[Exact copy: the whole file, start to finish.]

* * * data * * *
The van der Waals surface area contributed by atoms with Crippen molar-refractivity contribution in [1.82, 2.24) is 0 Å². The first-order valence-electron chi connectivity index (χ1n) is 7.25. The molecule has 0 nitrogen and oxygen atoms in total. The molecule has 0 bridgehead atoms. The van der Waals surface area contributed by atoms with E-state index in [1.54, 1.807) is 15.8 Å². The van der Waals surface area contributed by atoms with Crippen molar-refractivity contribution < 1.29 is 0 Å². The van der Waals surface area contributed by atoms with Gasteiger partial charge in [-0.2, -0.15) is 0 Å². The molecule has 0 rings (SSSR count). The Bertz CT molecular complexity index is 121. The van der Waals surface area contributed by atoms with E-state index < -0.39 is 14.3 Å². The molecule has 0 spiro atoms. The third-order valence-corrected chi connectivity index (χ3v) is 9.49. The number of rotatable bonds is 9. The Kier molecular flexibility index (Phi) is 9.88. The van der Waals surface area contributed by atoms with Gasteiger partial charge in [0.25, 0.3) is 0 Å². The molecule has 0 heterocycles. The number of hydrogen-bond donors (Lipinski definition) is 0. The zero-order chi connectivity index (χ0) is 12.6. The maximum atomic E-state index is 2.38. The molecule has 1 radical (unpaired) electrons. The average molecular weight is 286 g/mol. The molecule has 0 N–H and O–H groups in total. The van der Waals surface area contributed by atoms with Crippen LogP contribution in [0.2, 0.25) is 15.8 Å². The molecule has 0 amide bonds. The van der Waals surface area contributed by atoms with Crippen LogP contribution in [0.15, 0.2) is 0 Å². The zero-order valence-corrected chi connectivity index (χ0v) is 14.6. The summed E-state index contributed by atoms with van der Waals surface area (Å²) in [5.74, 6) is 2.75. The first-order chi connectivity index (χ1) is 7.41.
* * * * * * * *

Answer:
The van der Waals surface area contributed by atoms with Crippen molar-refractivity contribution in [1.82, 2.24) is 0 Å². The first-order valence-electron chi connectivity index (χ1n) is 7.25. The molecule has 0 nitrogen and oxygen atoms in total. The molecule has 0 bridgehead atoms. The van der Waals surface area contributed by atoms with E-state index in [1.54, 1.807) is 15.8 Å². The van der Waals surface area contributed by atoms with Crippen molar-refractivity contribution < 1.29 is 0 Å². The van der Waals surface area contributed by atoms with Gasteiger partial charge in [-0.2, -0.15) is 0 Å². The molecule has 0 rings (SSSR count). The Bertz CT molecular complexity index is 121. The van der Waals surface area contributed by atoms with E-state index < -0.39 is 14.3 Å². The molecule has 0 spiro atoms. The third-order valence-corrected chi connectivity index (χ3v) is 9.49. The number of rotatable bonds is 9. The Kier molecular flexibility index (Phi) is 9.88. The van der Waals surface area contributed by atoms with Gasteiger partial charge in [0.25, 0.3) is 0 Å². The molecule has 0 heterocycles. The number of hydrogen-bond donors (Lipinski definition) is 0. The zero-order chi connectivity index (χ0) is 12.6. The maximum atomic E-state index is 2.38. The molecule has 1 radical (unpaired) electrons. The average molecular weight is 286 g/mol. The molecule has 0 N–H and O–H groups in total. The van der Waals surface area contributed by atoms with Crippen LogP contribution in [0.2, 0.25) is 15.8 Å². The molecule has 0 amide bonds. The van der Waals surface area contributed by atoms with Crippen LogP contribution in [0.15, 0.2) is 0 Å². The zero-order valence-corrected chi connectivity index (χ0v) is 14.6. The summed E-state index contributed by atoms with van der Waals surface area (Å²) in [5.74, 6) is 2.75. The first-order chi connectivity index (χ1) is 7.41.